Aid agencies want greater access to the camps for the displaced
Sri Lanka says it will resettle most of the 280,000 Tamils displaced by the recently ended war within six months.
The pledge was made after President Mahinda Rajapaksa met the Indian Foreign Secretary Shivshankar Menon and India's national security adviser.
Their joint statement underlined the urgency of relief and resettlement measures, but also of achieving a "lasting political settlement".
The plight of those forced out of their homes has caused widespread concern.
Aid groups complain their access to the displaced camps has been greatly restricted, and some reports had suggested the government was willing to hold the displaced there indefinitely.
The government says remaining pockets of Tamil Tiger rebels need to be weeded out and infrastructure rebuilt before civilians can return to their homes.
India is keenly interested because Sri Lankan Tamils have close links to the millions of Tamils who live in the southern Indian state of Tamil Nadu.
The joint Sri-Lankan-India statement said it was time to "focus attention on issues of relief, rehabilitation, resettlement and re-conciliation" in Sri Lanka.
It said both sides were co-operating in providing humanitarian relief to the estimated 280,000 people displaced in the final government offensive against Tamil Tiger rebels this year.
Mr Rajapaksa met the two Indian envoys in Colombo
But it said the need to resettle the displaced in their villages and towns was urgent, and to this end "the government of Sri Lanka... outlined a 180-day plan to resettle the bulk of IDPs [internally displaced persons] to their original places of habitation".
The government of India "committed to provide all possible assistance in the implementation of such a plan in areas such as de-mining, provision of civil infrastructure and reconstruction of houses", the statement said.
International aid agencies have pleaded for relief workers to have better access to the tightly controlled camps - which the government calls "welfare villages", but which the Tamil Tigers deem "concentration camps".
Earlier, Sri Lankan Minister for Resettlement Rishat Badiuddin told the BBC Sinhala service the government would try its best to meet the six-month deadline.
But he said landmines had to be cleared and documentation obtained that the areas were risk free.
The statement added that both countries realised the "urgent necessity of arriving at a lasting political settlement in Sri Lanka".
It said that Colombo also intended to start a broader dialogue with all parties including Tamil ones, "for further enhancement of political arrangements to bring about lasting peace and reconciliation in Sri Lanka".
Earlier, the Indian representatives told reporters that President Rajapaksa was willing to go beyond a 1987 devolution plan in order to consolidate peace in the ethnically divided nation, where at least 80,000 people have been killed in three decades of war.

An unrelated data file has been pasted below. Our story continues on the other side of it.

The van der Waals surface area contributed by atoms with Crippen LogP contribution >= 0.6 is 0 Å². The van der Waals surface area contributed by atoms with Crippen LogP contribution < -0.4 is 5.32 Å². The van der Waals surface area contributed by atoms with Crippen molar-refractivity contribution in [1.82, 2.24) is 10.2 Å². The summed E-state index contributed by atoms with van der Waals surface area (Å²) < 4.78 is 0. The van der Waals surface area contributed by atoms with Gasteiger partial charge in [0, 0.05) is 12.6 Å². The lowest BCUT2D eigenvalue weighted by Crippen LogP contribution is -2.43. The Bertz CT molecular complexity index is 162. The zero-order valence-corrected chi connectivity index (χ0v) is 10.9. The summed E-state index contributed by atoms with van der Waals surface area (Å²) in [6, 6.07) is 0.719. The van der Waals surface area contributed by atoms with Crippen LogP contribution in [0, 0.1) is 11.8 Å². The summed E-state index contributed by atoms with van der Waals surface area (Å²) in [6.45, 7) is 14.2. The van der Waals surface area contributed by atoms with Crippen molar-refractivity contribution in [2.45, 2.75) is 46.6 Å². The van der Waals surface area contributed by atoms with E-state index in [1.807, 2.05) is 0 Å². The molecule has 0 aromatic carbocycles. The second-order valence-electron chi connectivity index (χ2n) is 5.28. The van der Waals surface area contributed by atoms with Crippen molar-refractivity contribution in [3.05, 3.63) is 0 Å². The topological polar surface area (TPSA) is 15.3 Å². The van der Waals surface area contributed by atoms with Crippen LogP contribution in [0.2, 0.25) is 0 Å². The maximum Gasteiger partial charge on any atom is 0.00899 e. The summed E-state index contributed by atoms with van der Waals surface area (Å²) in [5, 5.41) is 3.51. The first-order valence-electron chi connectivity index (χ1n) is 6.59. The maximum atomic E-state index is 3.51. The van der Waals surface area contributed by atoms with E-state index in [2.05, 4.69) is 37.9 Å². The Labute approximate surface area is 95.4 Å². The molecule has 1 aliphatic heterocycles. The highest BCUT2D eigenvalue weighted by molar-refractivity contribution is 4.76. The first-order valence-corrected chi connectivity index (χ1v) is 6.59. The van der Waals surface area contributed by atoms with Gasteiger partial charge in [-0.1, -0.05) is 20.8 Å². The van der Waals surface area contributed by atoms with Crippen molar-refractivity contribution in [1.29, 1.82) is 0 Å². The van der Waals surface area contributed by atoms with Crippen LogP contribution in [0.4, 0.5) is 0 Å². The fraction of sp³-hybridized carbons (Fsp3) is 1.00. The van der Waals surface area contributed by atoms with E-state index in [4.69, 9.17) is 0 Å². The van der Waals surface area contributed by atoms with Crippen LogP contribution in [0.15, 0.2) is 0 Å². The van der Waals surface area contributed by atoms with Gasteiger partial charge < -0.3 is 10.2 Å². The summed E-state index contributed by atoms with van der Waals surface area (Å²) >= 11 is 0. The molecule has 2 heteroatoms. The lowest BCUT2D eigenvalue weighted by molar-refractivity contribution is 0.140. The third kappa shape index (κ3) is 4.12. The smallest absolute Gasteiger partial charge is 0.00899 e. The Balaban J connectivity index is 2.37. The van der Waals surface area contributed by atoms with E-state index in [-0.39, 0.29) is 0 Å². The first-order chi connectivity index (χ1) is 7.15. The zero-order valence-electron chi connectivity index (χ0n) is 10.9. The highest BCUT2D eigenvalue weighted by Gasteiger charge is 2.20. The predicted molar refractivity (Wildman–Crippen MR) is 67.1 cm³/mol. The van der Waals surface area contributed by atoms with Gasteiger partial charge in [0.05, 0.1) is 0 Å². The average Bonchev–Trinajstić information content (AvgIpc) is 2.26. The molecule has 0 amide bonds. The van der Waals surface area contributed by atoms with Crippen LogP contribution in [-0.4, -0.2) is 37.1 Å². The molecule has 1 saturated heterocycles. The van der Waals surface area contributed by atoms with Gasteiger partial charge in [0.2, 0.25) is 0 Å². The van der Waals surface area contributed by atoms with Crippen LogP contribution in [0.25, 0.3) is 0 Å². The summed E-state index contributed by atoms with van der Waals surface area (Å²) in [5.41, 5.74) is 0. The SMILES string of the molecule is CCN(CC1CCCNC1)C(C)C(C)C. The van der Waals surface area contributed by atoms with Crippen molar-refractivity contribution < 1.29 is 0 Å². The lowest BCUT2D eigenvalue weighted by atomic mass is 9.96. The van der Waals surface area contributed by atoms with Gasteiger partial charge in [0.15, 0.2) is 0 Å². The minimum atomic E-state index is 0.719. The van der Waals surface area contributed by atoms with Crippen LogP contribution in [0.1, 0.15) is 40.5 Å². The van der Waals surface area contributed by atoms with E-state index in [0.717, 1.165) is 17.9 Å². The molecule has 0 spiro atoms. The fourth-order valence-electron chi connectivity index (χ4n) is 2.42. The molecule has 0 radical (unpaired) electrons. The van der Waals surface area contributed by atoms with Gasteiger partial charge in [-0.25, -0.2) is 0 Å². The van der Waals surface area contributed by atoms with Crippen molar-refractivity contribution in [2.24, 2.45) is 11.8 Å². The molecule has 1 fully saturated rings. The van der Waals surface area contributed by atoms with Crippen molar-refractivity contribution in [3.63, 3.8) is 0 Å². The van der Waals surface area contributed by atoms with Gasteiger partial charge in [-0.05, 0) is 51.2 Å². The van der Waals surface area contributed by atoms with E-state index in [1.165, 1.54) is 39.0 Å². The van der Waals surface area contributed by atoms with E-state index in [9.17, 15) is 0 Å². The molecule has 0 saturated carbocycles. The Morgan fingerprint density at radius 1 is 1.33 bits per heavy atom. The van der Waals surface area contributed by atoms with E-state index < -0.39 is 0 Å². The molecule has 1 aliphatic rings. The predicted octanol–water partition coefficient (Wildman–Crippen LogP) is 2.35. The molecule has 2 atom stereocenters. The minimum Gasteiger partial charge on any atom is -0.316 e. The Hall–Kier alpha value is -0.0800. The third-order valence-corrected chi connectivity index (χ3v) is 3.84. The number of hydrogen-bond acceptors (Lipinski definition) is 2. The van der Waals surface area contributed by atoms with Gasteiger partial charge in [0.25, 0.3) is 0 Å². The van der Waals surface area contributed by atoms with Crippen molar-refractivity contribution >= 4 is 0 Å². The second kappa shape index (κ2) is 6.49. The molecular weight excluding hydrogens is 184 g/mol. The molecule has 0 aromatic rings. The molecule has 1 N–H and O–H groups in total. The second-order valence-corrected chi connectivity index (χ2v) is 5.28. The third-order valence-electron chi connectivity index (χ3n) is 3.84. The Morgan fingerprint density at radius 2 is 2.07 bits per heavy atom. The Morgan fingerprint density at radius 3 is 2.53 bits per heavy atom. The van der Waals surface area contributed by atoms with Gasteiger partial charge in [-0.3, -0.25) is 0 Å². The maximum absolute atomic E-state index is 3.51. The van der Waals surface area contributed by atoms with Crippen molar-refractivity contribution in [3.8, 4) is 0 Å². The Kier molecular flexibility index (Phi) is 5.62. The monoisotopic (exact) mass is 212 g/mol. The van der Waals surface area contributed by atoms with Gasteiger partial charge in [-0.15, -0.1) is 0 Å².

Reconciliation Minister Vinayagamoorthi Muralitharan, a former rebel commander who was known as Col Karuna, earlier said elections would be held in areas affected by recent fighting once displaced people had been resettled.
He said the polls would address the grievances of the Tamil minority.
Mr Muralitharan said he wanted Tamils to have a greater role in parliament.
"If we sit on the opposition side we will never get any benefits for the minority community," he said.
The BBC's Charles Haviland in Colombo says much of the north-eastern area is now depopulated and with the problems of minefields and other land development issues, a huge rehabilitation process will be needed before elections can take place.
Last year, Mr Muralitharan's party won a landslide victory in local elections in and around Batticaloa, south of the recent conflict zone, the first polls to be held there in 10 years.
When Mahinda Rajapaksa won the presidency in 2005, there were virtually no votes cast in the Tamil areas in the north-east - turnout in Jaffna was put at 0.014%.
The Tamil Tigers denied disrupting elections but officials complained of heavy intimidation.
Some members of the Tamil minority, and a group of leftist parties, say Tamils and Muslims have in some cases been harassed or insulted or forced to dance by people celebrating in the streets.
On Thursday, Mr Rajapaksa called for an end to ethnic divisions.
"I see it as the duty of all to ensure that all differences that hitherto divided our people are subsumed in the great and momentous joy that is shared by us all.
"The celebration of this victory, as deep as it is felt, should be expressed with magnanimity and friendship towards all," he said.
His call was perhaps an indication, our correspondent says, of the sensitivity of the end of this war with its ethnic origins.
On Tuesday, the president declared the country "liberated" from Tamil Tiger rebels after the last pocket of territory held by them was taken.